Their liquidity and Capital Structure are good, but if I were a shareholder those margins, Economic Profit destruction, low ROIC and barely any relative cash flows would surely scare me out of buying this stock.
Value investors should not buy more stock, as it seems to be fairly valued.
That is, unless you think the capital the company is spending is what is causing these ratios and metrics to be so bad, and the company will make a leaner, more aggressive AGCO in the future, raking in the cash flow it is now lacking, which might be the case.
AGCO looks good in the technical trading sense, trading above its 50dma and going after its 200dma; those of you looking to get long might want to wait for a weekly close above $44.50 to pull the trigger. Considering easy money is a promise Uncle Ben and other central bankers have been flaunting at Mr. Market, it might be this week.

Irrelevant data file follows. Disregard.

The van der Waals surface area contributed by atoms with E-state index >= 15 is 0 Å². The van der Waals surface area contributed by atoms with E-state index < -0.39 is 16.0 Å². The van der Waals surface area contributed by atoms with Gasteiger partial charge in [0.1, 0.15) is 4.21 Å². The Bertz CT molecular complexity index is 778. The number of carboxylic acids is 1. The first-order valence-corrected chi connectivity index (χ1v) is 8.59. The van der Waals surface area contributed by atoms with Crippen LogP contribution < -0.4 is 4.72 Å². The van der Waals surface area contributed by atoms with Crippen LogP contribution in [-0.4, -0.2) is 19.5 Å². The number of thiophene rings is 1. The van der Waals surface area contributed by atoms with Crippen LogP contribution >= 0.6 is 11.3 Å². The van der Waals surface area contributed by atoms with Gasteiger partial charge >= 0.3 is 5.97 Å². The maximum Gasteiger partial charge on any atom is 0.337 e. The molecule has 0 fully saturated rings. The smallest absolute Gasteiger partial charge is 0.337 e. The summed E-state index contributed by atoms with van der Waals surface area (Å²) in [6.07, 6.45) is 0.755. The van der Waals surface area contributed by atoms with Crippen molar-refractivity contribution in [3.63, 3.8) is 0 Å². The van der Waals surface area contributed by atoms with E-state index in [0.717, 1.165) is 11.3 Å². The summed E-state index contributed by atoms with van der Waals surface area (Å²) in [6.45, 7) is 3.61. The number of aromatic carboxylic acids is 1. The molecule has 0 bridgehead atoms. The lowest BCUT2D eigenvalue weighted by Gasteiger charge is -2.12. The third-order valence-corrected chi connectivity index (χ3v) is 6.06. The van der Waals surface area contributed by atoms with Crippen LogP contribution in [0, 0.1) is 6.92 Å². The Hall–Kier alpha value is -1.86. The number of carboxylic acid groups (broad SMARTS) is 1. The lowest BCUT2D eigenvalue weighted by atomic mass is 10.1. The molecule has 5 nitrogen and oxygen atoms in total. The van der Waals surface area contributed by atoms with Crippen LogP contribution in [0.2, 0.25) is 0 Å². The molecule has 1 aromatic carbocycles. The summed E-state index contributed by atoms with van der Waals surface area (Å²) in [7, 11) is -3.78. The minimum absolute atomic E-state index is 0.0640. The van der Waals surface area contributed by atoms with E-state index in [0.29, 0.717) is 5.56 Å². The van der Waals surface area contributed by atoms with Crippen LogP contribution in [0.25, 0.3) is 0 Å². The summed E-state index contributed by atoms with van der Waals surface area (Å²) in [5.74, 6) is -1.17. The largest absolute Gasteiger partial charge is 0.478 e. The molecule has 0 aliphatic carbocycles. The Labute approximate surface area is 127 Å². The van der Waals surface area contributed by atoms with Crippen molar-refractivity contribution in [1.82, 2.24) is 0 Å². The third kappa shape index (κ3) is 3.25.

Stops should be set below $37.83, sell your long positions above $55.
On the other hand, if you´re going short, I´d recommend setting stops above $44.50.
If I had to trade this stock, I would sell the Nov $40 strike put for $3.50 and either keep the $350 premium per contract or get assigned AGCO at $36.50 per share.
I´m open to suggestions for valuations on any stock. Next up is (NYSE:CNH).
A table summary:
Share Value w/DCF Valuation
EBITDA (in billions)
Company Value w/EBITDAx7
Share Value with EBITDA x 7
Graham Formula Share Value
EPS for next year
FCF to Sales
ROE (last 4 years avg.)
ROA (last 3 year avg.)
RONA (Return on Net Assets)
Liquidity: Current Ratio
Liquidity: Acid-Test Ratio
Capital Structure: Long-Term Debt/Assets
Capital Structure: Total Debt/Assets
Economic Spread (ROIC-WACC)
Economic Profit (in billions)
Average Value with the 3 Methods
Potential Upside (Downside)
Disclosure: I am long TEF.